• Can Blue Jeans Feel Like Yoga Pants?
    With denim sales down as women spend more time in their comfier yoga clothes, denim companies are looking for technology solutions. Jean-sellers like Levi Strauss and VF Corporation, which owns Lee, Wrangler and 7 For All Mankind, are scrambling to add more stretch to their fabrics to appeal to the growing number of people seeking clothes that are both comfortable and flattering. And pioneers of form-fitting garments like Spanx are working to create springy pants that look like jeans and steal customers loyal to denim.
  • To Tempt Kids Toward Produce, Grocers Get Tricky
    Despite all the marketing for healthy eating, Americans still eat less than the recommended levels of produce. So grocers, including Giant Eagle and Walmart, are hoping to entice young consumers and their parents to the produce aisle by creating new, kid-focused snacking sections. Giant Eagle plans go-to kid sections in about 400 stores in the mid-Atlantic and Ohio. And Walmart is shooting for 1,500 stores later this fall.
  • Microsoft Slashing Prices on Surface Tablet
    Looks like Microsoft is knocking $100 off its Surface 2 Windows RT tablets, a move that makes them cheaper than even the lowliest iPads. The cuts mean the base 32GB model now costs $350, the 64GB unit $450, and the 64GB model with LTE $580. That new pricing means the 32GB Surface 2 is now cheaper than a 16GB non-Retina iPad mini. Is it a suggestion that there's going to be a discontinuation or replacement of the Surface 2?
  • Wineries Walloped In Quake
    Winemakers in Napa and Sonoma counties are busy mopping up after the weekend's earthquake, where toppling barrels may have caused $1 billion in overall damage to the industry. The Napa Valley Vintners, a trade group that represents 500 of about 700 wine brands in the valley, said it was "too early" to estimate losses, but reported that no winery employees were injured in Sunday's 6.0 magnitude quake.
  • Humbled Dunkin' Donuts Sets Sights On California Again
    Dunkin' Donuts, which shuttered its few California locations back in the early 2000s, says it is ready to try the West again. In the land where Starbucks reigns, it plans to open a new store in Modesto, followed by Santa Monica and Downey, and has agreements for 200 franchise operations in place by 2020.
  • Duane Reade Now Shares Brand Billing With Walgreens
    New York City's iconic Duane Reade drugstore nameplate is getting new billing: "Duane Reade by Walgreens." It is the first time the brand has been forced to share billing with its corporate parent. Walgreen Co. bought the 54-year-old Duane Reade for $1.08 billion in 2010.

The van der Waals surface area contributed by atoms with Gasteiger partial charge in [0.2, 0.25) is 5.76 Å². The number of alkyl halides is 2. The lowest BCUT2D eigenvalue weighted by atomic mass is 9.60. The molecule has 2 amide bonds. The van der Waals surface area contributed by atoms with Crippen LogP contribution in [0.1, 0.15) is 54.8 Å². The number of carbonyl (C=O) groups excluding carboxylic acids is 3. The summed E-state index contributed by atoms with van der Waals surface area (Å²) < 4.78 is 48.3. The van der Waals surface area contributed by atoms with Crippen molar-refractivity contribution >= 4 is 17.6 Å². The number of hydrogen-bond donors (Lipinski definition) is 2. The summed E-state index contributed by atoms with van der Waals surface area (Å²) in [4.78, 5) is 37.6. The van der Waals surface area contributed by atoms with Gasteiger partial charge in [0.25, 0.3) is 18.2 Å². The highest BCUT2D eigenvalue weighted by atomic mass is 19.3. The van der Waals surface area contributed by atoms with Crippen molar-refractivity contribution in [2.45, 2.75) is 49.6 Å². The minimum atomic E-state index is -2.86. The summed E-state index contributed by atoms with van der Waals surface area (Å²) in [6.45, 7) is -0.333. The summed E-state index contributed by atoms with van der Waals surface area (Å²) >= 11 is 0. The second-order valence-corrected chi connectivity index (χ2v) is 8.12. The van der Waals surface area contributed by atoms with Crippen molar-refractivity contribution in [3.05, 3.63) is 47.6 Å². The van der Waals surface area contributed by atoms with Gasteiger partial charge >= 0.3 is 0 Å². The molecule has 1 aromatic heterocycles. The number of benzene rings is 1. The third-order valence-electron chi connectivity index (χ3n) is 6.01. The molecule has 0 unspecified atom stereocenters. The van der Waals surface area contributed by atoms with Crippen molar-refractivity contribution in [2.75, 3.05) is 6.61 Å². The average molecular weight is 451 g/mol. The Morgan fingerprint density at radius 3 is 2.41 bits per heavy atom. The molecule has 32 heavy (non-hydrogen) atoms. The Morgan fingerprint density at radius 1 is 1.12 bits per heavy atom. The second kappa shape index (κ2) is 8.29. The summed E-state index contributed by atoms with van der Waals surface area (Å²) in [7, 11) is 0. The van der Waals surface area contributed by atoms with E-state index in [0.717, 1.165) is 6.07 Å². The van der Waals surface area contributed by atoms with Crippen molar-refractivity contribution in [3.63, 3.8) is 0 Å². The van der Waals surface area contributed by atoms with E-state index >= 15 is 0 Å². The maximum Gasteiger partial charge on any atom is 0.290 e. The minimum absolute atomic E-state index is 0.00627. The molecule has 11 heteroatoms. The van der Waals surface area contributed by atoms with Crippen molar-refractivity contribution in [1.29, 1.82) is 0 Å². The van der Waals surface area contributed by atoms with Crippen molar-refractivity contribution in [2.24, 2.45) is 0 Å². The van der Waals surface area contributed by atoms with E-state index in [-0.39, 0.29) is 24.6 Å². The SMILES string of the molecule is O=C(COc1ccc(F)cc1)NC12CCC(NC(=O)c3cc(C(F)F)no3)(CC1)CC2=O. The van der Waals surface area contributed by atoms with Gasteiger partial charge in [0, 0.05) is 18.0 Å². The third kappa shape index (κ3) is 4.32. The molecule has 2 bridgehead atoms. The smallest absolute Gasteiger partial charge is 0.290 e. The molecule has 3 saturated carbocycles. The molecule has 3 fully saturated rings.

• Free TV On Tablets? It's On Its Way
    A Bay Area startup aims to give TV viewers one more reason to cut the cord with cable and satellite companies, offering free over-the-air TV to tablets. Tablet TV does not require Wi-Fi, a cellular connection or even a subscription fee. Instead, all customers need is an iPad or Android tablet and an antenna devices, which Tablet TV sells for under $100. The new company is backed by Granite Broadcasting, owner of independent San Francisco station KOFY.
  • Chicago, Calif. Counties Sue Drug Makers Over Opioid Marketing
    The City of Chicago and two counties in California are suing drug makers, including Johnson & Johnson, over overly aggressive marketing tactics for painkillers. The moves come as the epidemic of addiction to opioids grows most expensive, costing taxpayers millions of dollars in insurance claims and other health care costs.
  • Hipster, Who Art Thou?
    Not quite sure what a hipster is, let alone how to market to them? Then Tufts University has the class for you: Professor Jacqueline O'Dell will be teaching a one-credit class called "Demystifying the Hipster." "It's important ... to think about why there's anxiety about producing a definition for it," says O'Dell. "Hipster reflects larger changes to media, art, and literature. And socially and politically as well."
  • Mtn Dew Debuts Dewdles, Animation Meant for Mobile
    In a bid to win more mobile fans, Mtn Dew is launching a series of bite-size videos, called "Dewdles." The content strategy includes a series of eight 15-second videos, featuring live action animation of a character unofficially known as "little dewd," decked out in a helmet and cape in Mtn Dew's trademark green and red.
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